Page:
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An accident waiting to happen – has happened!

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Council say they’ve no plans to change the layout of the entrance

 

By Sean Moriarty

 

A pillar at a brand new bus park was accidently knocked to the ground at the weekend – weeks after concerned coach operators told the Killarney Advertiser that the entrance is too narrow.

 

The pillar, at the coach park on Rock Road, was knocked by a bus on Sunday evening at a time when traffic was very busy due fans leaving Killarney following the Kerry and Mayo match.

 

In June concerned bus drivers expressed their fears that the entrance is too narrow, saying

it takes at least two or three manoeuvres in traffic to get in and out. They have also called on Kerry County Council to widen it.

 

It is not clear what kind of bus was involved on Sunday - but it is very likely that a left-hand drive coach was the culprit. Drivers of such coaches would have a very restricted view of the exit and would also have to contend with on-coming traffic and pedestrians.

 

“I am very disappointed to hear it happened,” Coach Operator Ken O’Day told the Killarney Advertiser this week.

“Vehicles are expensive and damage to any property is not good to hear. I suggested in the past that the entrance is an accident waiting to happen and it looks like it happened. I hope the Council would take a wider view and see what can be done to make the entrance more suitable for coaches.”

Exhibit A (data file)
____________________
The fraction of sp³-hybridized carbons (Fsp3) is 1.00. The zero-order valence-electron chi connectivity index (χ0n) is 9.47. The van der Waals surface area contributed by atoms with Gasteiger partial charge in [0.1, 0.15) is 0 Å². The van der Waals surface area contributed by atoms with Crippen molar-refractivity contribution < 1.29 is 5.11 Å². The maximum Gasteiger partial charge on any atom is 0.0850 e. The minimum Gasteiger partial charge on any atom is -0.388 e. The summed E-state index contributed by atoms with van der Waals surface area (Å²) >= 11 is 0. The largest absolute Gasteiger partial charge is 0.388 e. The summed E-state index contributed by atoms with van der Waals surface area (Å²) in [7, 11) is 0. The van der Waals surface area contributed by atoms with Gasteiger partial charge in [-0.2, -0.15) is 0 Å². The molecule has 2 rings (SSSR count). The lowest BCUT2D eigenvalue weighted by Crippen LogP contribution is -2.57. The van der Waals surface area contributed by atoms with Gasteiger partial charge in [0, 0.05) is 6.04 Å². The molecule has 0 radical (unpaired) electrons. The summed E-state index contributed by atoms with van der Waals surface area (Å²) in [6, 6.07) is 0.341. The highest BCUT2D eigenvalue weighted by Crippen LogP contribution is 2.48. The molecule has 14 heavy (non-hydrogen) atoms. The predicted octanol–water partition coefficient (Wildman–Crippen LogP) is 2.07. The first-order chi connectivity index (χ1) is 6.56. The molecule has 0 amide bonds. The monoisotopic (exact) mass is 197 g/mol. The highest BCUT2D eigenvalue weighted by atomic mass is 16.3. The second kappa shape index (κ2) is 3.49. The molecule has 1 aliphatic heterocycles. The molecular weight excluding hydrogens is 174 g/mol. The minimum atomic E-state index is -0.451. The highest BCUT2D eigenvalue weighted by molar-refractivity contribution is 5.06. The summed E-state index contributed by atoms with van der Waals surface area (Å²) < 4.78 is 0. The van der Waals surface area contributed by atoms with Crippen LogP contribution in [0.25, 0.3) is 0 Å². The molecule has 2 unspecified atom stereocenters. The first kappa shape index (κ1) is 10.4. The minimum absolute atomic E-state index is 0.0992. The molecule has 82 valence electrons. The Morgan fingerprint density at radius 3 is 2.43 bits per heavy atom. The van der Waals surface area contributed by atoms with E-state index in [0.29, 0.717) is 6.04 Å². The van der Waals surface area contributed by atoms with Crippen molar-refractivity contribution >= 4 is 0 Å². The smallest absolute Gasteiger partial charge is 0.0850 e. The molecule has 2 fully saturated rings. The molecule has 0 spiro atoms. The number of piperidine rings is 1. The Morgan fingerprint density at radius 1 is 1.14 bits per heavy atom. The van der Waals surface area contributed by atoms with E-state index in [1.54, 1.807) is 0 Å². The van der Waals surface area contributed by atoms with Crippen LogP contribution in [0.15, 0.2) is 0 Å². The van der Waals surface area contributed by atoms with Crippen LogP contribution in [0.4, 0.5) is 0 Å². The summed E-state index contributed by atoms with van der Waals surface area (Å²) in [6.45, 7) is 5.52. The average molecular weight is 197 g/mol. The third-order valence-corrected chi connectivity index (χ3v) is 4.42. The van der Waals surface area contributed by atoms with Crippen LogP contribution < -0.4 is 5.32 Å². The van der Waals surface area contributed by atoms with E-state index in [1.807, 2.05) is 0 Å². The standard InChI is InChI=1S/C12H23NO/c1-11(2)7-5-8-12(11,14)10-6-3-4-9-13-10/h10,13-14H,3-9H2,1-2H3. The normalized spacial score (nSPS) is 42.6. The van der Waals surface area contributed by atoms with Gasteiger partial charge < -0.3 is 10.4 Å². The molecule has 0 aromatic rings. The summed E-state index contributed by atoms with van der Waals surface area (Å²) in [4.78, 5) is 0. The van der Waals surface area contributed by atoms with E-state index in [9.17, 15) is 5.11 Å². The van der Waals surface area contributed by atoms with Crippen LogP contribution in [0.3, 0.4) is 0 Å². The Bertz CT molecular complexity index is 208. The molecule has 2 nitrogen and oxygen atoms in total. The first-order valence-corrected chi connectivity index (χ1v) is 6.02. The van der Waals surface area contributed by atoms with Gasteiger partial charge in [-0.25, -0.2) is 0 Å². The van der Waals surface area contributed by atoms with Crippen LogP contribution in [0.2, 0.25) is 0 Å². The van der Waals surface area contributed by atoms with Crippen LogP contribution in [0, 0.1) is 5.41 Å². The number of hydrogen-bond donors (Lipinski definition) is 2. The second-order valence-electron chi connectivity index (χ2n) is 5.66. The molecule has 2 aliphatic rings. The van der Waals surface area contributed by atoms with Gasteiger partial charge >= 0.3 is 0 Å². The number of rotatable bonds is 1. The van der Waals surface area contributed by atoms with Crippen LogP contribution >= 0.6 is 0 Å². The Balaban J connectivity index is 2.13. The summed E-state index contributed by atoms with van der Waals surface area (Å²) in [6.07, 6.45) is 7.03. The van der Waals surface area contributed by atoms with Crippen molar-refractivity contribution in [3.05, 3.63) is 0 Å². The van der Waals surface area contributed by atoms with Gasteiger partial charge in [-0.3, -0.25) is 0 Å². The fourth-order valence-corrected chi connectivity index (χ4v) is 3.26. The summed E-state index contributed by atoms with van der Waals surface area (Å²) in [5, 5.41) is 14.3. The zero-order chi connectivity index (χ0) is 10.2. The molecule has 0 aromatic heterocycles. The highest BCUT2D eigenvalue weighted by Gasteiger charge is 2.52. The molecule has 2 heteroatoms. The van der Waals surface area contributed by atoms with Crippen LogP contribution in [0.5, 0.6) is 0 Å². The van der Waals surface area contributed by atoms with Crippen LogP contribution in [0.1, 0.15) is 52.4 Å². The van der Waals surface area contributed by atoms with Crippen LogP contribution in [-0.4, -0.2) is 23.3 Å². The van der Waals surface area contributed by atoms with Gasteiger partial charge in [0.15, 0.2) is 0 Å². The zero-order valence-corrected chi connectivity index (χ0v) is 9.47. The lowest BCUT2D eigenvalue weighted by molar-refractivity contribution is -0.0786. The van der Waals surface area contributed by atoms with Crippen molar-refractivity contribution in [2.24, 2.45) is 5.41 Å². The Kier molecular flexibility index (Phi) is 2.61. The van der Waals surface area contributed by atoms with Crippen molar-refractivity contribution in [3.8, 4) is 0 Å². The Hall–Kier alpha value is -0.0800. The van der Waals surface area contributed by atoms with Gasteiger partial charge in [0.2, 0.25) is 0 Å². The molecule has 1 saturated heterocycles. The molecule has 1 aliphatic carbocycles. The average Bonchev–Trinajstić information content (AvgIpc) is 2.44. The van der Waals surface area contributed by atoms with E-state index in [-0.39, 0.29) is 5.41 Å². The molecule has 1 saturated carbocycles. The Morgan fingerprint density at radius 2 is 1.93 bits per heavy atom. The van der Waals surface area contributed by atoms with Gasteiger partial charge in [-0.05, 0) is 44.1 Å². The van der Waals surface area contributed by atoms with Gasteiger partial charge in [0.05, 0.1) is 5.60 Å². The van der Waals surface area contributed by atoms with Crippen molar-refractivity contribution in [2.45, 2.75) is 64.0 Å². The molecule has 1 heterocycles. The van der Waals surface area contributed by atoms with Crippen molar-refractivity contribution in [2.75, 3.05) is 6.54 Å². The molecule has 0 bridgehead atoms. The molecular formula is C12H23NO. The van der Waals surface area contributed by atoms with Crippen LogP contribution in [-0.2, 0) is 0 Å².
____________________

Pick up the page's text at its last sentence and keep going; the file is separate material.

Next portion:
A spokesperson for Kerry County Council said they would talk to bus operators but at present there are no plans to change the layout of the entrance.

 

“The pillar at Rock Road was damaged last Sunday by a bus. Traffic was extremely busy on that day due to the football match,” he told the Killarney Advertiser. “There are no plans to amend this bus entrance. However, the Council will again liaise with the bus operators regarding any issue they have and will continue to monitor this bus and car park over the summer months.”

 

 

 

 

 

 

 

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Killarney Triathlon Club’s open water swim on the lake

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On Tuesday evening last, members of the Killarney Triathlon Club took part in a breathtaking open water swim, starting from Dundag Beach and spanning the middle lake to a nearby island. Covering a distance of approximately 1.5 kilometers, the event saw all participants return safely, basking in a well-deserved sense of accomplishment.

Set against the stunning backdrop of Killarney National Park, swimmers enjoyed views of woodlands,  mountains, and Muckross House. Safety was paramount during the swim, as it is in all the club’s events. Essential precautions included the use of tow floats, safety kayakers, and safety boats, ensuring the well-being of all participants.

“Our club is incredibly fortunate to be surrounded by such a beautiful environment,” said Caitriona Shanahan, PRO of Killarney Triathlon Club. “The views during our swims are truly spectacular, and the safety measures we implement help everyone feel secure and enjoy the experience.”